Transitioning to the workplace

Nurses General Nursing


Hey everyone,

I have heard from multiple nurses that being a RN student and actually working as a RN are two different things. I am a RN student in my last semester. Keeping that in mind, are there good ways to transition into the workplace as a new grad? What are some methods that have worked for you?


Specializes in Med-Surg, Geriatrics, Wound Care.

Make sure you start with a good orientation program. They break you into nursing to help you become successful. Book knowledge is great, but orientation programs help you learn the critical nursing skills of time management and documentation. You also get introduced to assessments and help you learn to see when your patient isn't doing well - which is one of the most important things a nurse does. Time and experience will help you hone your skills - like learning when to get help, when to call the doctor, and when to take things higher up the food chain to be a patient advocate.

Nursing school is good. It teaches you the basics of various illnesses. It teaches you to "suck it up" when you're terrified of your instructors. You get chances to learn from many people. But, it is still school. When you start nursing, you realize you are the nurse. Scary at first. Many people cry when they start nursing - it is frightening to really grasp that you are (partially) responsible for the lives of other human beings. And everyone makes mistakes. Other than math tests, I'm sure most people don't get 100% on every test, and nursing isn't a test.. it is real life. Nobody is perfect (not doctors, either).

For methods. I made my own "brain". I used one that I modified from one I found here years ago. I changed it over the years to do for me what I wanted. I found that having a way to organize myself was super important. So, my later brains included my flow for the day for my patients (what times meds were due for what patients - those off hour ones can be annoying).

I found interests within my nursing scope. I took extra CEUs and online learning opportunities to learn about things I liked. Cardiology, reading EKGs? Dealing with various kinds of wounds. Nutrition for various health problems (Diabetes, Chrone's Disease, Kidney disease). Find something you're interested in, and get more knowledge in it. You can be the "go to" person on your unit for something. (The first year is often just getting the ropes, but still, some stuff will be more interesting to you than others).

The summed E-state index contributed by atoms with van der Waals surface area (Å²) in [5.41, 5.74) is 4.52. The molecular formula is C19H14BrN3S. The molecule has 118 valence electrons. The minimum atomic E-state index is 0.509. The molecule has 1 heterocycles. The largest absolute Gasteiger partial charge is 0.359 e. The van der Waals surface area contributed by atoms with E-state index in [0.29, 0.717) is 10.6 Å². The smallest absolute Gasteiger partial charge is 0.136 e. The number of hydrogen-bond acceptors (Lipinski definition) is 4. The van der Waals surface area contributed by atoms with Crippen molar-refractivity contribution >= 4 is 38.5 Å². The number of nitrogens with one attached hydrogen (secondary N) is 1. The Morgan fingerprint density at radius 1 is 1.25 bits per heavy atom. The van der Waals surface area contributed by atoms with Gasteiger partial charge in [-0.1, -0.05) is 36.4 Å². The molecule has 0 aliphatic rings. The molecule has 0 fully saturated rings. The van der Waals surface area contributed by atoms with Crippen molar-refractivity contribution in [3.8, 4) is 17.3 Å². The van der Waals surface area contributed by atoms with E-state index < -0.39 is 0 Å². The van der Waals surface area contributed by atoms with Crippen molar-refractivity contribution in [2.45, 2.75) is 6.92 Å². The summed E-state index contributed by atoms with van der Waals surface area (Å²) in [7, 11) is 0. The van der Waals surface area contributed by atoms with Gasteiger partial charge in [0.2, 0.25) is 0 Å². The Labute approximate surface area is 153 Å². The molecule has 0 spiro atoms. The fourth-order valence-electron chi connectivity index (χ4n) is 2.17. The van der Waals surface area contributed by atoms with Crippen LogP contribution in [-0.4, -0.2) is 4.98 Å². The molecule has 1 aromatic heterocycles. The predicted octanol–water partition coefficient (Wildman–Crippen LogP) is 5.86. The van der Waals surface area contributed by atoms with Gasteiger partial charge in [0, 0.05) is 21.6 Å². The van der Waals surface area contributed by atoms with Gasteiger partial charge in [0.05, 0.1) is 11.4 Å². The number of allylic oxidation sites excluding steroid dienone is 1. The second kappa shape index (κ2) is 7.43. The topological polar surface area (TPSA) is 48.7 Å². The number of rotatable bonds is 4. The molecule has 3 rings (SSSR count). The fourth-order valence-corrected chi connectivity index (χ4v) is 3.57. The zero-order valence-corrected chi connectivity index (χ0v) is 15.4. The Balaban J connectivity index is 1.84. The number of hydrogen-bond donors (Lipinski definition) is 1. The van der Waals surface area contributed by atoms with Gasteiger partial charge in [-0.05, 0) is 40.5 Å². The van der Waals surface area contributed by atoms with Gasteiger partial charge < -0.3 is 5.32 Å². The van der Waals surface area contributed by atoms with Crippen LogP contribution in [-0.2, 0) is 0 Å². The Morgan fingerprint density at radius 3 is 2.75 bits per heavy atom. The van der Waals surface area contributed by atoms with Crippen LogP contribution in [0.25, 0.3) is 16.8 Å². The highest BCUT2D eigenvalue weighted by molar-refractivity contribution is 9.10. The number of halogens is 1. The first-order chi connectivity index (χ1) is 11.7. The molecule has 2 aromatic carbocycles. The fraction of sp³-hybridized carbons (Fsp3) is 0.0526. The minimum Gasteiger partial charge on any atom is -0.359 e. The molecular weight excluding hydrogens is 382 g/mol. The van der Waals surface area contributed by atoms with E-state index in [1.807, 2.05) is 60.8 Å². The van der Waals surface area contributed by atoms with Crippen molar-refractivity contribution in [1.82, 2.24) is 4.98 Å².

Some people come in early to get a "look" at their patients before the shift.

Ask for help. Ask for advice. Ask about something if you're curious. Ask a tech. Ask your other nurse. Ask the charge nurse. Ask the doctor. (Just don't always ask stuff in front of patients, unless you're worried it is a safety risk). Nobody knows everything, but you can learn from everyone around you.

Try to remember dignity of your patients, and care for their families, too. Extra little things you can do to make people's lives a bit better can really make terrible events more bearable. For some people, this is their first time in they hospital. They (and their families) may be terrified. Hold hands. Eye contact. I've been known to give patients (or families) a hug, sometimes. Be a human.

Stuff like that. Oh, and please don't tell someone to piss on themselves. I mean. That's gross. Get them a bedpan. Help them to a commode. Give them a urinal. Maybe even female urinal. Use a Sara Steady and get them to the actual toilet. But, please don't get those patients that came in continent to leave in another state. Yes, people are fall risks, but that doesn't mean they want to piss on themselves.

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